You wouldn’t like Corolla Garland when he’s angry:
I do enjoy the fact that seemingly every team in the NHL wants to punch Conor Garland. I know he quipped recently on After Hours that it’s because opponents choose a fight they can win, but there’s more to it than that.
I don’t think he trash talks like Alex Burrows, but I think the mere fact he tries so hard pisses people off. Which to be fair, I get that. When someone sits up in their chair and tries to beat me at something with all they’ve got, I immediately get angry.
“How DARE they try their best! You seeing this guy? Get a load of this goober.”
This is then followed by an unhealthy amount of muttering and “chh” and “pfft” noises from myself, as I look around the room for support in my cause.
Best rinse and repeat
Yes, they can give up a breakaway:
That’s the Wild way, though, right?
Richard Park, Blake Lizotte, it doesn’t matter the name, all that matters is that when the Canucks have to push up against a 1-3-1 when down a goal, it can end up with breakaways against. It’s what the system is intended to do.
There was honestly a 12 minute stretch in which the Canucks would cross the red line, dump the puck in, then watch as the Kings recovered the puck and simply got it back out again.
This went on shift after shift, the end result the same each time. Tocchet put the lines in a blender to try and jumpstart something, anything, but nothing was working.
Best flaming lips
The Canucks then took a penalty late in the game, and it’s safe to say the crowd and Brock Boeser were on the same page:
Kids, if you read lips, turn away:
For those who can’t read lips, it doesn’t seem like Boeser said, “You’re the VERY BEST ref in the NHL!”
Brock might not be the biggest fan of Chris Lee. Probably won’t be on his Christmas card list.
The debate will be had about whether it was interference or not, and I can see that being interference in the “whoops, did I do that?” kind of accidental way where a player slowly glides into a skating lane. I think the fact his arm comes up high and gets involved with the whole production made it look worse than it was.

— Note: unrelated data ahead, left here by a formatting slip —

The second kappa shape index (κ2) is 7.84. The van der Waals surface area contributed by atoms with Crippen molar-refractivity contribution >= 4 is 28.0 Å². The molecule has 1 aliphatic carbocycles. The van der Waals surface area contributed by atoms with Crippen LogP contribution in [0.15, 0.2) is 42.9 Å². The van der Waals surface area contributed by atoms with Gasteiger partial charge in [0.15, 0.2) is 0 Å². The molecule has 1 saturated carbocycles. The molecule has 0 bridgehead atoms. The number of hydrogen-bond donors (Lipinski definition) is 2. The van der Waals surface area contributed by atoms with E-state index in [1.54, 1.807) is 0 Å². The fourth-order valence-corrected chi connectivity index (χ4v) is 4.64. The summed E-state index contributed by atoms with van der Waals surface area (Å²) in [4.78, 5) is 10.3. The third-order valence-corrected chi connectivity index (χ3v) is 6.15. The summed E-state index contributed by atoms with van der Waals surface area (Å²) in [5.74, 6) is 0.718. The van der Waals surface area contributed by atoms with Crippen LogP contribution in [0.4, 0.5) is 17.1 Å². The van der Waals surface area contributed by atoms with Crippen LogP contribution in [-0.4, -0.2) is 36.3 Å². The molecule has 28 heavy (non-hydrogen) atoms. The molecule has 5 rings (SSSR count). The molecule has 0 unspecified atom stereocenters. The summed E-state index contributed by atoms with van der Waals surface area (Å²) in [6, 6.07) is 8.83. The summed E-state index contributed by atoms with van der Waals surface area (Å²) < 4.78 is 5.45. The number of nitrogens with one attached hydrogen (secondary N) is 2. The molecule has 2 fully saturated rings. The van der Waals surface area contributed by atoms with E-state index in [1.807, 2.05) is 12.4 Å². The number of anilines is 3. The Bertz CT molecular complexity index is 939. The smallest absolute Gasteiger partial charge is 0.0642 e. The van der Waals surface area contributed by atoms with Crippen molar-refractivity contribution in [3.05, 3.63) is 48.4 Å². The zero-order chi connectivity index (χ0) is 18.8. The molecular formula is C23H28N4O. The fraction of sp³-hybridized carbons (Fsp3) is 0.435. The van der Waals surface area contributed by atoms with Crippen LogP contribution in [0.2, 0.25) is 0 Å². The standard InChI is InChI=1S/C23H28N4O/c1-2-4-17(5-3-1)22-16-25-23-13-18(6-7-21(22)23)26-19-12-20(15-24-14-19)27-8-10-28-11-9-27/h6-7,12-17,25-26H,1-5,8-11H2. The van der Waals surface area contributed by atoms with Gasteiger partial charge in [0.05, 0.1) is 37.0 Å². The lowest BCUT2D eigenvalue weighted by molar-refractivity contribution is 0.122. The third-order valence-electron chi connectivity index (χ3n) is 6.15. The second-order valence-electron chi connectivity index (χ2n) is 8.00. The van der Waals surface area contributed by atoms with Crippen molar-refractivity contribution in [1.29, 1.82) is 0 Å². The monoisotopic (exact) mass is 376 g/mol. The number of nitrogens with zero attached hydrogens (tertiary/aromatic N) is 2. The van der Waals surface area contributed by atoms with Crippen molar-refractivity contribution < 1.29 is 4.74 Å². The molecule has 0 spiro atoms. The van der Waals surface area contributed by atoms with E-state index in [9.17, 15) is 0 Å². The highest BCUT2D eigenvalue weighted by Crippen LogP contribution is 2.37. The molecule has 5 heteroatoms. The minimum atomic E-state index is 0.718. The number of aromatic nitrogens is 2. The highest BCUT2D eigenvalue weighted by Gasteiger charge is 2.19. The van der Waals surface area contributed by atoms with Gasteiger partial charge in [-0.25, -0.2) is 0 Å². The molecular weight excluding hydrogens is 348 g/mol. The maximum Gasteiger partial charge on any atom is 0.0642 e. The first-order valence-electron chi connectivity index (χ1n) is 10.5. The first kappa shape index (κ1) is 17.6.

But that is also an Oscar-worthy performance from Drew Doughty, who someone broke scientific rules by gaining momentum without adding new energy to the equation. He just sort of starts flying through the air out of nowhere, perhaps due to the power of Brock Boeser’s flow. It didn’t result in a goal, as the Canucks killed off the powerplay, but that took away two minutes in which the Canucks could have spent dumping and chasing to no effect.
Best why not
Tocchet pulled the goalie with around five minutes left, and my reaction initially was, “wtf is going on?” quickly followed by, “You know what, that’s a good call.”
At this point, the Canucks were doing absolutely nothing to cause the Kings to take a penalty. Vancouver was politely dumping the puck in, then politely watching as the Kings took the puck out of the zone. There was never a moment in which any Kings player thought to themselves “shit, we’re in trouble here, I better start hooking.”
So why not generate your own powerplay by pulling the goalie and going full Patrick Roy with it?
And for the first time in the game, the Canucks set up shop in the Kings’ zone, and wouldn’t you know it, they got a bit of puck luck of their own:
Brock Boeser gets the lucky bounce, but this was after the Canucks had several looks on net. They moved the puck around the zone, they tired LA out, and they finally started getting shots on net with people in front. They broke the Kings’ trap by adding a player to the ice instead of taking one off of it for no reason.
Best you tried your best
To the Canucks’ credit, they managed to generate several more looks on net, a couple of which were just tipped and shovelled wide:
There is probably a world in which one of those shots goes in, the Canucks tie the game, then win it in overtime to book a playoff spot. Then, instead of JT Miller angrily talking about statistics with Daniel Wagner after the game, he’s hugging him and promising to name any future children after him.
But that was as close as the Canucks would come. JT Miller would bobble the puck twice in the dying moments of the game, and it’s hard to tell at this point if it’s just JT being in a funk, or if the ice is dog shit. It’s probably both.
JT Miller will be fine, he’s going to find his game again, that’s honestly not a worry for me.
But the ice? Players were falling down all game long. Pucks were bouncing left, right, and centre. Simple passes were handled like hand grenades.
When the team is losing constantly, the ice isn’t an issue. But come playoff time, can you imagine if the league’s worst ice costs the Canucks a playoff game? Imagine the ice being so bad, leading to a fumbled shot or pass with the game on the line?
I don’t mean to tell the owner how to spend his money, but for a team that is built with a healthy does of skill, having garbage ice sure seems to play right into the hands of the 1-3-1 teams of the league.
The seat upgrades are a welcome vision for this club, but they need to turn their eyes towards the ice before anything else.
Best proof is in the stats
The stats tell the tale: The Canucks were fine defensively for the most part, but offensively? That’s a big yikes right there.
Ian Cole, however, had the stats back up the eye test. Best game in months from Cole.
Best coaching
You see JT Miller getting angry at Daniel Wagner, innocently asking him a question about what statistics the Canucks forward looks for after the games, but I see Coach Wagner getting JT absolutely fired up for the game against Dallas on Thursday.
JT Miller, two goals and an assist. Book it.
Coach Wagner gets it done again.